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Endeavours Too Short Of Desires

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"Nothing ever happens," Mulder wakes himself saying, jerking back from the depths of sleep.

Scully's face is a stern half-moon in the driver's seat.

"Hmm?" she says, eyes on the road.

"Dreaming," he says rather pathetically, hauling one shoulder up.

"About your love life?"

"Hah," he says. She smirks to herself. Every now and then he remembers she is someone's little sister.

A semi oozes past, its bulk as eerie as the lanternfish Mulder saw in a photo, the small lights set to tantalize with false promises of goodness within. The rental car hurls them through the night, back to the hotel, after the long day of pounding on the doors of innocent farmers. The air conditioner has the same hushed burble as his aquarium filter. The night is clear enough to swim in. If he rolled down the window, the dark would spill in and flood the car. He spins out a story in his half-awake mind: he and Scully, in their rented (though stolen would have more glamour) subaquatic transport are speeding towards the last outpost of civilization to confront the crooked Merpolice. He finds he is holding his breath and abandons the narrative. More apt to be pioneers. The thought of Scully's face hidden beind a ruffled bonnet is too entertaining to pass up.

"Think the Homestead Act is still in effect?" he asked.

Her mouth crimped. "This isn't a Conestoga, Mulder, and you're not a country boy. You'd starve without a deli."

"You hunt, I gather. What do you say, partner?"


"Why not?"

"After seven years, you expect me to be suddenly amenable to your lunatic schemes?" She makes a smooth stop at a deserted crossroads and sets the car in motion again.

"But you were so good with those pigs," he wheedles.

"Only you would want to settle down by actually settling," she says, putting the turn signal on though there isn't another car on the road. She pulls into the parking lot and noses the car into a slot, equidistant from the cars on either side. He hovers as she unlocks her door and slips in.

"Night, Mulder," she says, tipping her head against the frame.

"Night," he says as she pushes the door to and slides home the bolts. He lays awake in his mirror room, arm cocked over his head so that the back of his hand rests against the wall, trying to feel her heartbeat through the dark.



What the hell are they doing?

There was a time his days had purpose, but now he finds himself floundering. A day's work? A life's work? A fine romance, a deadly drama, a comedy of errors? Scully is no waifish Ophelia, but there are days he fears they'll all end up dead due to the miching mallechos set off by his own determination. At least piles of manure aren't as likely to kill them as most of his demons.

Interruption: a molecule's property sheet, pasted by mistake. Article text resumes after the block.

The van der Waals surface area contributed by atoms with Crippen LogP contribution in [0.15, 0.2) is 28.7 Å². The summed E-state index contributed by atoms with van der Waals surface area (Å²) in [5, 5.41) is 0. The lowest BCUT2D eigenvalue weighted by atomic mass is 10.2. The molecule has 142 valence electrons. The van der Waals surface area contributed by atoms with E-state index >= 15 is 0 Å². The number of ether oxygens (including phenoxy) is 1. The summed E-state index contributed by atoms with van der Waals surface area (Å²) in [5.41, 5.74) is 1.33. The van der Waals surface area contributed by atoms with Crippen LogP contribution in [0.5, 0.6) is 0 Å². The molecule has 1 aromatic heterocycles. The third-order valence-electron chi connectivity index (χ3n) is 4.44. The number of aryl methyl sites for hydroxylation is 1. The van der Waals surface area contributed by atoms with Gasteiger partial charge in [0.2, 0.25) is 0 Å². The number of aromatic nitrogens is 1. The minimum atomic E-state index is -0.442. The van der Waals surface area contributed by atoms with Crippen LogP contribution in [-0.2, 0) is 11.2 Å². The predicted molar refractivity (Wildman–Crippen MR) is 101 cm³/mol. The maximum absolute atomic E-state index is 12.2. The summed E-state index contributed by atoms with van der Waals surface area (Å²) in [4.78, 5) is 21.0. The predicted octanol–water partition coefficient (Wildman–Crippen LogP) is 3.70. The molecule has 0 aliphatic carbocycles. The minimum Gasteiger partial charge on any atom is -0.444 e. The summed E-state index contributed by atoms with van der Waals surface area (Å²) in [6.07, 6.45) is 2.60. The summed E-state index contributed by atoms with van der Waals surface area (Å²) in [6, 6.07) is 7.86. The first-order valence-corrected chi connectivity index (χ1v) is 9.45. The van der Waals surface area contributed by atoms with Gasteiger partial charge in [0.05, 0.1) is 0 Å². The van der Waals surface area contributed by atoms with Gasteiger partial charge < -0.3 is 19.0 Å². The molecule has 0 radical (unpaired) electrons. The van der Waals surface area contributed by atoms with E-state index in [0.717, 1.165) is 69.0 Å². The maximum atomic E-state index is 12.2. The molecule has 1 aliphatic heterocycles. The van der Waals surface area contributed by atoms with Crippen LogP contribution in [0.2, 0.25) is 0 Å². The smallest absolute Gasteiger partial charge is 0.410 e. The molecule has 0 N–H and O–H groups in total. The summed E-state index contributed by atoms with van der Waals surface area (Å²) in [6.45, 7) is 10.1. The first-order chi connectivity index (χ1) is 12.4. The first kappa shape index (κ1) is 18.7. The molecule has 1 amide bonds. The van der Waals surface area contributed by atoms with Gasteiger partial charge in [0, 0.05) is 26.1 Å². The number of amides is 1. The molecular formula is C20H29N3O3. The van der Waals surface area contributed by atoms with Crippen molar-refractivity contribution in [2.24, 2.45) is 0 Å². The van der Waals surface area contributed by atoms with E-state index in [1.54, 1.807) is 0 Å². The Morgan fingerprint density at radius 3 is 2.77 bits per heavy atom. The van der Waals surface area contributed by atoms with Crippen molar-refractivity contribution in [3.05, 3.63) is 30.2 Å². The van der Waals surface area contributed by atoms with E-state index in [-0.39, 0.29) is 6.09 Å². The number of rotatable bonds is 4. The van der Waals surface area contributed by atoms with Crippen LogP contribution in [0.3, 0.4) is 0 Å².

He remembers when he met her, the cool firmness of her handshake and the bad cut of her suit. She is leaner now. Honed is the word he would use: it suits the way they scrape against each other. She has the clean compact lines of his Sig and he reaches for her the same way in a crisis. She isn't pretty. The word isn't in her vocabulary, with all the frou-frou softness it implies. If he can say she is beautiful, it is the beauty of the scalpel's edge. He feels softer by the day, his hand always half-extended to her. There are weekends he orders two coffees just because he forgets she isn't there. He drinks the second and buzzes for hours, having learned to tolerate cream in his coffee rather than face the shades his brain creates.

He dreams about picket fences and Scully with a fond palm cupped over the head of a blond boy. He wakes in a sweat. She deserves more. Not just someone who calls to say, "Hey, I found a musty old file, want to get takeout and give up your weekend?" She merits someone who calls to say instead "I was thinking of you" and leaves it at that. She deserves to be the sign and the signifier. He still loves the hunt, too, with a modern man's shame over the thrill of the chase. Dress it in a suit, give it a pistol, and call the hunt a puzzle or a profile or a case, but she's right: he gets off on it. She rides with him, but it doesn't take her to the same place. Bad motels, bad food, his everloving need to track the villain to his last hideout. Or maybe she does feel the call of it these days: he's guilty about that too. What has he made of her, this serious woman whose family hardly recognizes her? The two of them in coordinating blacks, him stooping along in the shadows with her ramrod-straight and stern beside him.

Who would she be if she weren't his Scully? How many hours of laughter has he stolen from her? How many years of ease? He feels the weight of his debts as an ache when he runs, a tug between his shoulders when he drives.